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I would like to know what is the best way to manage a large 3d array with something like :

x = 1000 y = 1000 z = 100

=> 100000000 objects

And each cell is an object with some amount of data.

Simple methods are very loooooong even if all data are collapsed (I a first tryed an array of array of array of objects)

class Test

    def initialize
        @name = "Test"


qtt = 1000*1000*100
Array.new(qtt).each { |e| e = Test.new }

I read somewhere that DB could be a good thing for such cases.

What do you think about this ?

What am I trying to do ?

This "matrix" represents a world. And each element is a 1mx1mx2m block who could be a different kind (water, mud, stone, ...) Some block could be empty too.

But the user should be able to remove blocks everywhere and change everything around (if they where water behind, it will flow through the hole for exemple.

In fact what I wish to do is not Minecraft be a really small clone of DwarfFortress (http://www.bay12games.com/dwarves/)

Other interesting things

In my model the groud is at level 10. It means that [0,10] is empty sky in most of cases. Only hills and parts of mountains could be present on those layers.

Underground is basicaly unknown and not dug. So we should not have to add instances for unused blocks.

What we should add from the beginning to the model : gems, gold, water who could stored without having to store the adjacent stone/mood/earth blocks.

At the beginning of the game, 80% of the cube doesn't need to be loaded in memory.

Each time we dig we create new blocks : the empty block we dug and the blocks around.

The only things we should index is :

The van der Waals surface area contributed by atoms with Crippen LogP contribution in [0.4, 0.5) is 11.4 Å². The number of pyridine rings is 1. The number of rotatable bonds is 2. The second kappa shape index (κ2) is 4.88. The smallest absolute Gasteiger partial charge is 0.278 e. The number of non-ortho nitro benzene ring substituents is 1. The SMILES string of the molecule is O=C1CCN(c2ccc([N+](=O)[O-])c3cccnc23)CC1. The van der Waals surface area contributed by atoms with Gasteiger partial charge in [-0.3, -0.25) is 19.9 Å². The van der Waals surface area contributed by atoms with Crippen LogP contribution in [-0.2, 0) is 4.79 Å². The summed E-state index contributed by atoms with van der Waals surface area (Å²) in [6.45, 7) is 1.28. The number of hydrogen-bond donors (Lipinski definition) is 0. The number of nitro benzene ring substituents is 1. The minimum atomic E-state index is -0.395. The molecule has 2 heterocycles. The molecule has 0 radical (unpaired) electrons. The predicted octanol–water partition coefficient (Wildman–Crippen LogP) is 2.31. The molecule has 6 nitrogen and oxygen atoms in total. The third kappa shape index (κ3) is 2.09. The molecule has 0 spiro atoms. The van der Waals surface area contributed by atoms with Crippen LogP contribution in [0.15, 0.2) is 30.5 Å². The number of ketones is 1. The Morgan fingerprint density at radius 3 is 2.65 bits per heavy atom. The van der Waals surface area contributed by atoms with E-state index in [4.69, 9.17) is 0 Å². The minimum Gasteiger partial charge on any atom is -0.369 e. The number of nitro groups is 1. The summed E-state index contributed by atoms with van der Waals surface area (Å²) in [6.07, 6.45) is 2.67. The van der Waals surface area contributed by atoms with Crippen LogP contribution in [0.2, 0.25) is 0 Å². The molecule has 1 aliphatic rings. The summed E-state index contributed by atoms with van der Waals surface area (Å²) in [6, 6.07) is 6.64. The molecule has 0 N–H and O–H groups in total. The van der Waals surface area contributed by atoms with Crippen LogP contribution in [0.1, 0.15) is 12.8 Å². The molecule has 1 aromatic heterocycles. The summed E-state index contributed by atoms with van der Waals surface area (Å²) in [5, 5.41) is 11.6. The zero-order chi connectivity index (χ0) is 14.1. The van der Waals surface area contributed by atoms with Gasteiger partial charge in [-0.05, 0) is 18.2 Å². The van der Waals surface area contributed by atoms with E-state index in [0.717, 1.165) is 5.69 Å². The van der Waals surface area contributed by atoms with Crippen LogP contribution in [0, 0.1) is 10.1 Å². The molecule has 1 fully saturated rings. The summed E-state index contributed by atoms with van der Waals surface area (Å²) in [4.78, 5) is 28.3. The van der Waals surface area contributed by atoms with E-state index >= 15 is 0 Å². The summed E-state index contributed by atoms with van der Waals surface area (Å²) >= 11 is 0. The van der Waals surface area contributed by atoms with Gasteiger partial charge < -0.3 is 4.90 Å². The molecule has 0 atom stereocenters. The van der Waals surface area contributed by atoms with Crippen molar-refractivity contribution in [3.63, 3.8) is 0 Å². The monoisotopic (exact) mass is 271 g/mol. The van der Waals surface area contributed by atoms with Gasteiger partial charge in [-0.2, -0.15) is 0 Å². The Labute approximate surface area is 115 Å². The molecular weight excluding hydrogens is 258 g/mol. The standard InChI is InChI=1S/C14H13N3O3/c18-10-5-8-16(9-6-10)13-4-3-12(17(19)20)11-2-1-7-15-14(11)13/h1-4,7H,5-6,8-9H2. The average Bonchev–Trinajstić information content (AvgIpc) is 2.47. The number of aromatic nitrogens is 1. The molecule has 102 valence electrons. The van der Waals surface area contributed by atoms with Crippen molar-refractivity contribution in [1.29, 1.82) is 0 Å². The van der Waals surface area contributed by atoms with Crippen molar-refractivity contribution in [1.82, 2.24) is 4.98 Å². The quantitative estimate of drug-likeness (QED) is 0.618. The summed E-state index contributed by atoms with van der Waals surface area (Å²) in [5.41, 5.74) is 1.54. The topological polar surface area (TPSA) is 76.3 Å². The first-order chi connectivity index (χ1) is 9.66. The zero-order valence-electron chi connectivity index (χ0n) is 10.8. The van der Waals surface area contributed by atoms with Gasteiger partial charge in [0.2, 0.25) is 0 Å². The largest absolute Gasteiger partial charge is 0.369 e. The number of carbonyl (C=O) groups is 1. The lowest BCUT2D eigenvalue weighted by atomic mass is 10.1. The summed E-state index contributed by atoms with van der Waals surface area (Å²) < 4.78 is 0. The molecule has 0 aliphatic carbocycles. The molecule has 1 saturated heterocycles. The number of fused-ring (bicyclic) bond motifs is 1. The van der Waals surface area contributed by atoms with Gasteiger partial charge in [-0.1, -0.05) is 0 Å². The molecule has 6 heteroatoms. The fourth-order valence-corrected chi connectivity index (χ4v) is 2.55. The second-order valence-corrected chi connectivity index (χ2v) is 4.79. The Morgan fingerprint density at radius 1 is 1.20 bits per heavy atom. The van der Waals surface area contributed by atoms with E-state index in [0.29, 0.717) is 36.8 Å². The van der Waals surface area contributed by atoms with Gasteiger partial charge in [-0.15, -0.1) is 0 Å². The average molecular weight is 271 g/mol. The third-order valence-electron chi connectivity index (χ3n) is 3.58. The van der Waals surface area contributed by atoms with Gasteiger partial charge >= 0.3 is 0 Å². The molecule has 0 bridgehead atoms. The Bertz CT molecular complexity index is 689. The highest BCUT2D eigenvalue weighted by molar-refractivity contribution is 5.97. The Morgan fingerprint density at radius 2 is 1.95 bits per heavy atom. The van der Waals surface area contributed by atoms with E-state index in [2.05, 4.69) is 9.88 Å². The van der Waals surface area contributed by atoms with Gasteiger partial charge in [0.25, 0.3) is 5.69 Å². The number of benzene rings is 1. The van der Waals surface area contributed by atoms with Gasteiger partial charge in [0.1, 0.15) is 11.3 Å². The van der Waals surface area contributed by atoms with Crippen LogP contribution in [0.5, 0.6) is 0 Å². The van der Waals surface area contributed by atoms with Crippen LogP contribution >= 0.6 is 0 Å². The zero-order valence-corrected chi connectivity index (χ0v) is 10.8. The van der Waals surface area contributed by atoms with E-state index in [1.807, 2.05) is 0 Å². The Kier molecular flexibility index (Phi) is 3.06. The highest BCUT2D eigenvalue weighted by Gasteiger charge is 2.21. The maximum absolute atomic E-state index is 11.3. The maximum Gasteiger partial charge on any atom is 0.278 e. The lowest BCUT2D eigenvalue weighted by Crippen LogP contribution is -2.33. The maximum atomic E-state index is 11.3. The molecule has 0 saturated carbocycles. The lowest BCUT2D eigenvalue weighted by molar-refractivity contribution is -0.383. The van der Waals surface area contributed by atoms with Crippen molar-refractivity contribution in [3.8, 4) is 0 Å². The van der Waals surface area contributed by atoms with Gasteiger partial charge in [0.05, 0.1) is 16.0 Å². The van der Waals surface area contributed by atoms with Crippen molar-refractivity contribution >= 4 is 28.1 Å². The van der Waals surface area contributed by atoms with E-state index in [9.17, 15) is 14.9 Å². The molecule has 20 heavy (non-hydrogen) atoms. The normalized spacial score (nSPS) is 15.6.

• underground rivers
  • underground lakes
  • lava rivers
share|improve this question
all depends on what you want to do with!If you wants some persistence, so yes DB could be a good thing, if you just want to do simple work with, maybe you should wrap them in a class. The question is a little bit too vague. –  louiscoquio Jul 9 '12 at 15:28
Can you make your question clearer? And if you really need high performance with a TON of data, you need a different language. –  Linuxios Jul 9 '12 at 15:32
I added more informations of what I wish to do. –  MARTIN Damien Jul 9 '12 at 15:34
Can you give an example of what your methods are doing? In case the methods run on the entire matrix and touch every cell, then this is indeed a big problem. However, in case you have many similar objects in your cells and you do not need that each will have its own specific characters, there are some design patterns you can use to make things go faster. In any case, with this size of data, a naive approach won't work. –  davidrac Jul 9 '12 at 15:42
For exemple every tick the water causes erosion on the adjacent cubes, so the impacted cubes will see their hardness decreased. This will be calculated on all the borders of water blocks (not realy often but it will). The most common events will be when a character will digg and remove a cube : I'll have to control all the cubes arround. It is more a "cascading effect" and will certainly never have repercusions on all the board in one shot. –  MARTIN Damien Jul 9 '12 at 15:47